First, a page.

Friday, January 23, 2009

Inauguration Speech Thoughts

Postgame pundits describe the speech as workmanlike, and that's probably on the mark. President Obama's inaugural address nestles passages of startling power among prosaic, almost progrommatic declarations. As a speech, it was a bit disjointed. But as a call to arms for a new era? Fairly magnificent.

I'd like to focus on one point that I haven't seen elsewhere, about Obama's ambitious desire to change the mentality of Americans. Or rather, restore a previous, healthier mentality about work and sacrifice, the real values that undergird American greatness, according to Obama:

In reaffirming the greatness of our nation, we understand that greatness is never a given. It must be earned. Our journey has never been one of shortcuts or settling for less. It has not been the path for the faint-hearted, for those who prefer leisure over work, or seek only the pleasures of riches and fame.

Rather, it has been the risk-takers, the doers, the makers of things -- some celebrated, but more often men and women obscure in their labor -- who have carried us up the long, rugged path towards prosperity and freedom.

For us, they packed up their few worldly possessions and traveled across oceans in search of a new life. For us, they toiled in sweatshops and settled the West, endured the lash of the whip and plowed the hard earth. For us, they fought and died in places Concord and Gettysburg; Normandy and Khe Sanh.

Time and again these men and women struggled and sacrificed and worked till their hands were raw so that we might live a better life. They saw America as bigger than the sum of our individual ambitions; greater than all the differences of birth or wealth or faction.

Obama here is aiming straight at the financial crisis' root problem. Though the economic crisis is mind-bogglingly complex, the heart of our problems is the ethos of easy money (fanned, of course, by the easy credit/low-interest/deregulatory policies of the last twenty years). Think back to 2005, the year when "New Gilded Age" articles were in vogue. It was a hallucinary time, when high school grads in my office suite would be pulling in 250 large to process mortgage applications, when party conversation revolved around the latest real estate acquisition and/or remodeling woes, when folks watched shows like "Flip That House!", and when bonuses for money-swapping middlemen in their late-20s reached 8 figures. Everyone's got a shortcut to riches. And nobody really connected this loot to, you know, productivity, which is how income and wealth are generated. Folks forget, in bubble periods, that this great swell of dough is coming from somewhere. As it turns out, the money came due in 2008.

Obama, an adherent of behavioral economics, reminds us in this address that "those values upon which our success depends, honesty and hard work, courage and fair play, tolerance and curiosity, loyalty and patriotism" This focus on responsibility and hard work is the first salvo in the project to reverse a dangerous mentality that led to so many actors to make so many poor decisions.

In 1994, most people make between $30,000 and $80,000. To make 400K, you better have gotten lucky with the right business, put your money down on a longshot, or you're capable of removing human organs with some degree of precision. You made dough because your work provided economic value commisurate with your income, or you took a commisurate level of risk for your reward. Over the last fifteen years, but especially in the last five, the fruits of economic growth increasingly went to groups that didn't provide the corresponding economic value. Growth, and income was generated by transfers of money and the creation of clever financial instruments that promised risk-reducing miracles by offering derivative insurance and bets against defaults. With these new Wall Street overlords in charge, the banks see no problem lending $300,000 to a guy making 18 grand a year as the risk of default is sold off in packaged securities. The guy making $18 Gs doesn't see any problem buying a $300,000 house, because he thinks he can flip it in a year.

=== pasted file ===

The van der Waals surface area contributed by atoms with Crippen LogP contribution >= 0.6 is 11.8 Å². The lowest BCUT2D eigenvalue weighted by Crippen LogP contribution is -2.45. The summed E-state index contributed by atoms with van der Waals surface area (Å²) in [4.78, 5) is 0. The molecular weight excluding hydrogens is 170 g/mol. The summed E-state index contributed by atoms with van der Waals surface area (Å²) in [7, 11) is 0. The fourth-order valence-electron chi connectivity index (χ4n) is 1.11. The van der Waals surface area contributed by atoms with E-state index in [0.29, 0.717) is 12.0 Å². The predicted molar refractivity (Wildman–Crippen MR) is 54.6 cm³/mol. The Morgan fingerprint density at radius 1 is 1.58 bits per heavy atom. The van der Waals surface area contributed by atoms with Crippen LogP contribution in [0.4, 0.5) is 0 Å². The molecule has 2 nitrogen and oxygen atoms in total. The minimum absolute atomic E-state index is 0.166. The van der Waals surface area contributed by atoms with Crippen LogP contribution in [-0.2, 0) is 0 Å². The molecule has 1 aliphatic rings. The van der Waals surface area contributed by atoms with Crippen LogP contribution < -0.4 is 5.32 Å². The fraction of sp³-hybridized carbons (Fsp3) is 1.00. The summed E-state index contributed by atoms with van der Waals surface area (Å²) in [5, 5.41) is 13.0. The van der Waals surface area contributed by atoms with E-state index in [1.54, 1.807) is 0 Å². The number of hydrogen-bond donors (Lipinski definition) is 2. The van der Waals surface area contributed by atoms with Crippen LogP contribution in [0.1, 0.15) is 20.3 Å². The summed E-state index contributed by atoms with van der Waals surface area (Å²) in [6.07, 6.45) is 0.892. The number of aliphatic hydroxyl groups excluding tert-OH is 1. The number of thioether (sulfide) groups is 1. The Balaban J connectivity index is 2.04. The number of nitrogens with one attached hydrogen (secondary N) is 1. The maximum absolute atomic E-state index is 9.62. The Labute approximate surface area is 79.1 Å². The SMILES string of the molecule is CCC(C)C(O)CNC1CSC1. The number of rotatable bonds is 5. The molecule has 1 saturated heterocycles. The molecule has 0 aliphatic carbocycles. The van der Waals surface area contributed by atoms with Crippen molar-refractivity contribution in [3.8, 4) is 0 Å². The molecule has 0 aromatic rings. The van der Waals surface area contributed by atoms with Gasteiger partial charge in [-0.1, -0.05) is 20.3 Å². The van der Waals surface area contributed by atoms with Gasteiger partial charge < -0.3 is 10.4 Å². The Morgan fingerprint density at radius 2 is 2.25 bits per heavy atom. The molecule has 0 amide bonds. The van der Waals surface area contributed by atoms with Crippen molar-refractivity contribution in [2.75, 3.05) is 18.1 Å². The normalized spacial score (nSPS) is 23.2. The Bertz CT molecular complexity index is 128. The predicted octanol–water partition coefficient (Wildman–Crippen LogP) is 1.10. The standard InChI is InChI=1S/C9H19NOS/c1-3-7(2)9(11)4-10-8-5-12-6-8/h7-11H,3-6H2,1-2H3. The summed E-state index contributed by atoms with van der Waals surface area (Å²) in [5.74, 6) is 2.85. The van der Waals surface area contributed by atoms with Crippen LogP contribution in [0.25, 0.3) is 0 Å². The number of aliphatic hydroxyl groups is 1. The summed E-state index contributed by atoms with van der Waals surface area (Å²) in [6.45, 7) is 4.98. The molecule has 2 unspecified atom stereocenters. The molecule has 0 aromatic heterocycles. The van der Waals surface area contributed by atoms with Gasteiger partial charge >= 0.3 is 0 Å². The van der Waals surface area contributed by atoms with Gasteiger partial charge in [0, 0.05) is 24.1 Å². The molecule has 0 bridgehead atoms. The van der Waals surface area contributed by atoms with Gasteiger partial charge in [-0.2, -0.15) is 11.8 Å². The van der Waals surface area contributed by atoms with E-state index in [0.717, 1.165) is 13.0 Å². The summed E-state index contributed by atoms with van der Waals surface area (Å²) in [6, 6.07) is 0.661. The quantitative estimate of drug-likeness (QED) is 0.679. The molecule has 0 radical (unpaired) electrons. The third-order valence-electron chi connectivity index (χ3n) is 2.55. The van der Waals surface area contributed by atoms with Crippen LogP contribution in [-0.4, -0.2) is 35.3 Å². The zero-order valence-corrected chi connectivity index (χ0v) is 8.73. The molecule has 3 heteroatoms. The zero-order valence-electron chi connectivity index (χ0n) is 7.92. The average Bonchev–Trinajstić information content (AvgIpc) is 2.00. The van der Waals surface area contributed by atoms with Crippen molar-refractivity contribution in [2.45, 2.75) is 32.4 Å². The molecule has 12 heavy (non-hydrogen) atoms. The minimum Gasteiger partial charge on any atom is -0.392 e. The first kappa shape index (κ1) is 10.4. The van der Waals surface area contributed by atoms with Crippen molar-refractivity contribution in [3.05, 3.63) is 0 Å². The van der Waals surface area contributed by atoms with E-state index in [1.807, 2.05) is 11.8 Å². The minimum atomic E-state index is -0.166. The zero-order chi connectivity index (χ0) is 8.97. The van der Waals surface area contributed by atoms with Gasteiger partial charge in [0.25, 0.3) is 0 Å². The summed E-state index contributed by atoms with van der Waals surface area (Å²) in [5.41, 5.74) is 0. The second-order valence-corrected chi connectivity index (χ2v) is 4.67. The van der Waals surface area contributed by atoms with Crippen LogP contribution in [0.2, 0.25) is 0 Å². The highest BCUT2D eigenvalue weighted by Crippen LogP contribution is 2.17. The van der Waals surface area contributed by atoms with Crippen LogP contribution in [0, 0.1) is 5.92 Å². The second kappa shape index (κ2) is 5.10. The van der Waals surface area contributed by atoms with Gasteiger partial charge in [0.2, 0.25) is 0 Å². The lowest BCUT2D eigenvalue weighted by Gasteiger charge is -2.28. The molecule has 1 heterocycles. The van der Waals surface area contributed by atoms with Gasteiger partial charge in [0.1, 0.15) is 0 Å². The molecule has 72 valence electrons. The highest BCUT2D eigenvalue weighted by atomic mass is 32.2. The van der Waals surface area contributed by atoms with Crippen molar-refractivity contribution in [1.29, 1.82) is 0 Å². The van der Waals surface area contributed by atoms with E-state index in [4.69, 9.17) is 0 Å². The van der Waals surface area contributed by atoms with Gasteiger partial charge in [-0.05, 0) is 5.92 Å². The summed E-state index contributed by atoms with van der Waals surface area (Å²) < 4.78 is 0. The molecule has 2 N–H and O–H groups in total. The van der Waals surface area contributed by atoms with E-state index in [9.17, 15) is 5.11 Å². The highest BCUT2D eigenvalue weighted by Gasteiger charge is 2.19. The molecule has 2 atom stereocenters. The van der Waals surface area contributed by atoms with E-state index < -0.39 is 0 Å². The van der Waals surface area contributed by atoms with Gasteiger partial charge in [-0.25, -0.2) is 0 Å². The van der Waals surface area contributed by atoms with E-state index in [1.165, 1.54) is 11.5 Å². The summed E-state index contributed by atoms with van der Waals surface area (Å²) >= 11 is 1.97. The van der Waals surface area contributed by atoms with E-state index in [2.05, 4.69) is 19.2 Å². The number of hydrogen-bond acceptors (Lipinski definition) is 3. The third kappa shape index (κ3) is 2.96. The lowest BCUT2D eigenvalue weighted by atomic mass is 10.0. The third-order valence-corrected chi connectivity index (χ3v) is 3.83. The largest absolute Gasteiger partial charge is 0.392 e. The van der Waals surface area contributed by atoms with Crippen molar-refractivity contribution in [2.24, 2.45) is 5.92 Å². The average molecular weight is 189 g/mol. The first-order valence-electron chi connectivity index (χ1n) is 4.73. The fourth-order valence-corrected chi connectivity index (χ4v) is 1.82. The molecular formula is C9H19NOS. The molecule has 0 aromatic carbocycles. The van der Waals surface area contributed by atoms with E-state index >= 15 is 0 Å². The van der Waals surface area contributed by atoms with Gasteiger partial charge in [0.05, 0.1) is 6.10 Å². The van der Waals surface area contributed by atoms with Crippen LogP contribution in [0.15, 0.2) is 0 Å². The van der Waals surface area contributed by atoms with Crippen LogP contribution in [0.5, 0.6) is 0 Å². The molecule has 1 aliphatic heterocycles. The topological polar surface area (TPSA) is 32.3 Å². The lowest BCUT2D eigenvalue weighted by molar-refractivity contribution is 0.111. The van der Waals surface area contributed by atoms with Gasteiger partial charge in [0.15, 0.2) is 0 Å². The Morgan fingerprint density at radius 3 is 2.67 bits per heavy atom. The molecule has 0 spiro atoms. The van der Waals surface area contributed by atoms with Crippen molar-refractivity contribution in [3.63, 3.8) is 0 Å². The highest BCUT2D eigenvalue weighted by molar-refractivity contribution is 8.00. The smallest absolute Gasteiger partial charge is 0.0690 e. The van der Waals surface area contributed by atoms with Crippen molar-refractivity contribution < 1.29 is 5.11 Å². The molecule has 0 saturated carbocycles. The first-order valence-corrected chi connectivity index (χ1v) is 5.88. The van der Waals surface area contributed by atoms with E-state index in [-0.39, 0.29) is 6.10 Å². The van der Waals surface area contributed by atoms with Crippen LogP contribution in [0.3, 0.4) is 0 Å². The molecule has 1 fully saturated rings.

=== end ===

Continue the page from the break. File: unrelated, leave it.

All of this were driven by financial innovations that disproprotionately benefit the middle man. In a sound economy, the middle people -- stock brokers, mortgage brokers, agents, accountants, lawyers, financiers, etc -- keep the wheels greased so the cogs of capitalism can turn efficiently. In our economy, the cogs were the middlepeople; financial services, a field that essentially performs complicated transfers of pre-existing money, became the dominant sector. It's just crazy.

Obama's task as president is nothing short of restructuring the US economy. A big part of that goal is reconfigure the engine so that green technology and its derivatives, rather than consumer, fuels our economy. But an important, if less discussed part of his task is refashioning American thinking so that individuals and institutions aren't driven by bad incentives, fallacies and poor framing of economic choices. Reminding folks that money = work is a good place to start.

* Some good economic crisis materials:

- Giant Pool of Money, from This American Life -- perhaps the best explanation in layman's terms of the subprime mess that ignited the crisis. Everyone should listen to it.
- The NY Times "The Reckoning" series, very good pieces that serve as indictments of the major bad actors.
- The blog Calculated Risk, which was way ahead of everyone in sounding alarms, is worth checking out from time to time.
- This NY Times chart is pretty cool, too:

Update on 1/24/09: Frank Rich has a better piece expressing pretty much the same thoughts.